Andreas Gryphius (11 October 1616 – 16 July 1664 / Silesia)
Biography of Andreas Gryphius
German lyric poet and dramatist, was born on the 11th of October 1616, at Grossglogau in Silesia, where his father was a clergyman. The family name was Greif, latinized, according to the prevailing fashion, as Gryphius.
Left early an orphan and driven from his native town by the troubles of the Thirty Years’ War, he received his schooling in various places, but notably at Fraustadt, where he enjoyed an excellent classical education. In 1634 he became tutor to the sons of the eminent jurist Georg von. Schonborn (1579—1637), a man of wide culture and considerable wealth, who, after filling various administrative posts and writing many erudite volumes on law, had been rewarded by the emperor Ferdinand II. with the title and office of imperial count-palatine (Pfalzgraf). Schonborn, who recognized Gryphius’s genius, crowned him poela laureatus, gave him the diploma of master of philosophy, and bestowed on. him a patent of nobility, though Gryphius never used the title. A month later, on the 23rd of December 1637, Schonborn died; and next year Gryphius went to continue his studies at Leiden, where he remained six years, both hearing and delivering lectures. Here he fell under the influence of the great Dutch dramatists, Pieter Cornelissen Hooft (1581—1647) and Joost van den Vondel (1587—1679), who largely determined the character of his later dramatic works. After travelling in France, Italy and South Germany, Gryphius settled in 1647 at Fraustadt, where he began his dramatic work, and in 1650 was appointed syndic of Glogau, a post he held until his death on the 16th of July 1664. A short time previously he had been admitted under the title of “ The Immortal “ into the Fruchtbringende Gesellsc/zaft, a literary society, founded in 1617 by Ludwig, prince of Anhalt-KOthen on the model of the Italian academies.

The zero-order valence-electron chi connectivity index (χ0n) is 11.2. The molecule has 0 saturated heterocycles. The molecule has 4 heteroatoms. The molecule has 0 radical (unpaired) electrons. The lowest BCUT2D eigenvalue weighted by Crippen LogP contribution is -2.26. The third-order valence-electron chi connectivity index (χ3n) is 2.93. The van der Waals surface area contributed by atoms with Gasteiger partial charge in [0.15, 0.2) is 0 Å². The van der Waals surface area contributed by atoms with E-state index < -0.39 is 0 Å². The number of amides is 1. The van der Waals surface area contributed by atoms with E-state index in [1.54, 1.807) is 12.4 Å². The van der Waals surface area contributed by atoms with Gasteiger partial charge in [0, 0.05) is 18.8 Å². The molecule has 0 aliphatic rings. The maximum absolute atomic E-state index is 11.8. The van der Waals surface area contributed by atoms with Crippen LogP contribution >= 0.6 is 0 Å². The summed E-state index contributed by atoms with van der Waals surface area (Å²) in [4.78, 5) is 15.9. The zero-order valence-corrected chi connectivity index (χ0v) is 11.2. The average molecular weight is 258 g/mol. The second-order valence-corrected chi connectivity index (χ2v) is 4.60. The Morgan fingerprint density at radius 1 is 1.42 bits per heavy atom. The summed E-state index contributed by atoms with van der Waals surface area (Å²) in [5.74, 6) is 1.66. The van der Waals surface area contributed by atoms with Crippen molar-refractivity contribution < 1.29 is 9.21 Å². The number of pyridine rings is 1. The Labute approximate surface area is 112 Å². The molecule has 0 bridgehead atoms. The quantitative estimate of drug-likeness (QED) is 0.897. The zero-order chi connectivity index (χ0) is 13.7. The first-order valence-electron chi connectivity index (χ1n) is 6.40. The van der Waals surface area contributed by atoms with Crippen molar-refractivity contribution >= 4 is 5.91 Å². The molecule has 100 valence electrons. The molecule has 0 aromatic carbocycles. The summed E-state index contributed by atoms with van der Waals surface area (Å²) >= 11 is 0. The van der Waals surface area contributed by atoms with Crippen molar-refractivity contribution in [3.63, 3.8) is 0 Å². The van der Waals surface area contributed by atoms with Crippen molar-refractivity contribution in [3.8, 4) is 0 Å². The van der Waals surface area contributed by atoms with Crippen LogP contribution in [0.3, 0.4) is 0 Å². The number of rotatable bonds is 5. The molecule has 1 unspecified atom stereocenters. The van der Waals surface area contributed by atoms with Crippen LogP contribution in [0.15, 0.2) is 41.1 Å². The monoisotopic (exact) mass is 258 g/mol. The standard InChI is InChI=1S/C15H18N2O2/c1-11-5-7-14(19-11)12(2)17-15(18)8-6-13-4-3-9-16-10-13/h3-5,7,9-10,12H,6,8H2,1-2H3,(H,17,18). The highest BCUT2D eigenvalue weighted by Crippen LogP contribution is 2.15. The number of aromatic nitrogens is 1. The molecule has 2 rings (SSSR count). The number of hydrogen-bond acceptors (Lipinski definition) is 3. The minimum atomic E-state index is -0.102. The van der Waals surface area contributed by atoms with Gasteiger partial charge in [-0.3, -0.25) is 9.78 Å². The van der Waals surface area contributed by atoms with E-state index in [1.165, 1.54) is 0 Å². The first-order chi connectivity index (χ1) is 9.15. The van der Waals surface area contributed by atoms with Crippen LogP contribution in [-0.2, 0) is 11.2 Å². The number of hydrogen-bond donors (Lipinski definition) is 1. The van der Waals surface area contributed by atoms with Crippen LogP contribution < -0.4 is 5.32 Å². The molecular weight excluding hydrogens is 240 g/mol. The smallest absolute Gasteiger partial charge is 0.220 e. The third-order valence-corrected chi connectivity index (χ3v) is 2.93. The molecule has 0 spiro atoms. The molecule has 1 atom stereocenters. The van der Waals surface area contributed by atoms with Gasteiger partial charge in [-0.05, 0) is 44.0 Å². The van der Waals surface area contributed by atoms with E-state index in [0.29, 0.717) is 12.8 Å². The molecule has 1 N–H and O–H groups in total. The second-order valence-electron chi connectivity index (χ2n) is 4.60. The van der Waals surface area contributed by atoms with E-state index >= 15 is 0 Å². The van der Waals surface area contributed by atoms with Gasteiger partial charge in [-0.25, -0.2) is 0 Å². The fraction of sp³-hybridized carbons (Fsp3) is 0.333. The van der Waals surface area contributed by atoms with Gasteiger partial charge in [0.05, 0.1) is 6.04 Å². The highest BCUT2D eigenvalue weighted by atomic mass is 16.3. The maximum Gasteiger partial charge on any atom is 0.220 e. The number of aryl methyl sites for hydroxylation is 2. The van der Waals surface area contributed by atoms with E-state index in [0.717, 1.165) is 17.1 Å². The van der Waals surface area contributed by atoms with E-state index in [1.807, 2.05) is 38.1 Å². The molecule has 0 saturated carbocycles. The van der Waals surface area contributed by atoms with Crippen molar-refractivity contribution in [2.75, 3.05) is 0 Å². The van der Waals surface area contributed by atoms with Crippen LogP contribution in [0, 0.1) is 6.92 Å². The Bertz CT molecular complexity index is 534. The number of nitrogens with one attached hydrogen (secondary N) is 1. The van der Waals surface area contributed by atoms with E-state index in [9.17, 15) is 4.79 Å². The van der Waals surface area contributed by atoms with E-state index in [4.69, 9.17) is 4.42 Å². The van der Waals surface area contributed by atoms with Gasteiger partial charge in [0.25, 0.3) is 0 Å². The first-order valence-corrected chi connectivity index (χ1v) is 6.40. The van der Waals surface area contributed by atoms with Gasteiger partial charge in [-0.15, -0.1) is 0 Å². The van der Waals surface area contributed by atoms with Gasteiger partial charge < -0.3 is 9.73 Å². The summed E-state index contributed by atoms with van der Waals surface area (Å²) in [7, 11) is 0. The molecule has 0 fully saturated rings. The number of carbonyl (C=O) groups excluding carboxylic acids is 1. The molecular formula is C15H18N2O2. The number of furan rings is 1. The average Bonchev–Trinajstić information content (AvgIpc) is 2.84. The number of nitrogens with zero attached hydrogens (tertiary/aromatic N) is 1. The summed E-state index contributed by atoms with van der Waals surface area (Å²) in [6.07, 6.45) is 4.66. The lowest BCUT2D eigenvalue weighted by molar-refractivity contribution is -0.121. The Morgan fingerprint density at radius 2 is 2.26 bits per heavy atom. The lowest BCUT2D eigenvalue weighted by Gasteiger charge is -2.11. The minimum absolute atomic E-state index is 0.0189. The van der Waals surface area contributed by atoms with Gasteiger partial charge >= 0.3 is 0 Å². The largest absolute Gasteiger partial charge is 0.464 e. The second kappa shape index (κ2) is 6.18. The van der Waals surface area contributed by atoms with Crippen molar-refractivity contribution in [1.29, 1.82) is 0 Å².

Gryphius was a man of morbid disposition, and his melancholy temperament, fostered by the misfortunes of his childhood is largely reflected in his lyrics, of which the most famous are the Kirchlzofsgedanken (1656). His best works are his comedies, one of which, Absurda Comica, oder Herr Peter Squentz (1663), is evidently based on the comic episode of Pyramus and Thisbe in The Midsummer Night’s Dream. Die geliebte Dor’nrose (1660), which is written in a Silesian dialect, contains many touches of natural simplicity and grace, and ranks high among the comparatively small number of German dramas of the I7th century. Ilorribilicribrifax (1663), founded on the Miles gloriosus of Plautus, is a rather laboured attack on pedantry. Besides these three comedies, Gryphius wrote five tragedies. In all of them his tendency is to become wild and bombastic, but he had the merit of at least attempting to work out artistically conceived plans, and there are occasional flashes both of passion and of imagination. His models seem to have been Seneca and Vondel. He had the courage, in Carolus Stuardus (1649) to deal with events of his own day; his other tragedies are Leo Armenius (1646); Katharine von Georgien (1657), Cardenio und Celi’nde (1657) and Papinianus (1663). No German dramatic writer before him had risen to so high a level, nor had he worthy successors until about the middle of the 18th century.
Andreas Gryphius's Works:
Cardenio and Celinde (1647)
Leo Arminius (1650)
Carolus Stuardus (1657 - first version; 1663 - second version)
Catharina von Georgien (1657)
The Beloved Rose with a Thorn (1661)
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Tears Of The fatherland
So, now we are destroyed; utterly; more than utterly!
The gang of shameless peoples, the maddening music of war,
The sword fat with blood, the thundering of the guns
Have consumed our sweat and toil, exhausted our reserves.
Towers are on fire, churches turned upside down;
The town hall is in ruins, the strong cut down, destroyed.
Young girls are raped; wherever we turn our gaze,
Fire, plague, and death pierce heart and spirit through.
Here, town and ramparts run with ever-fresh streams o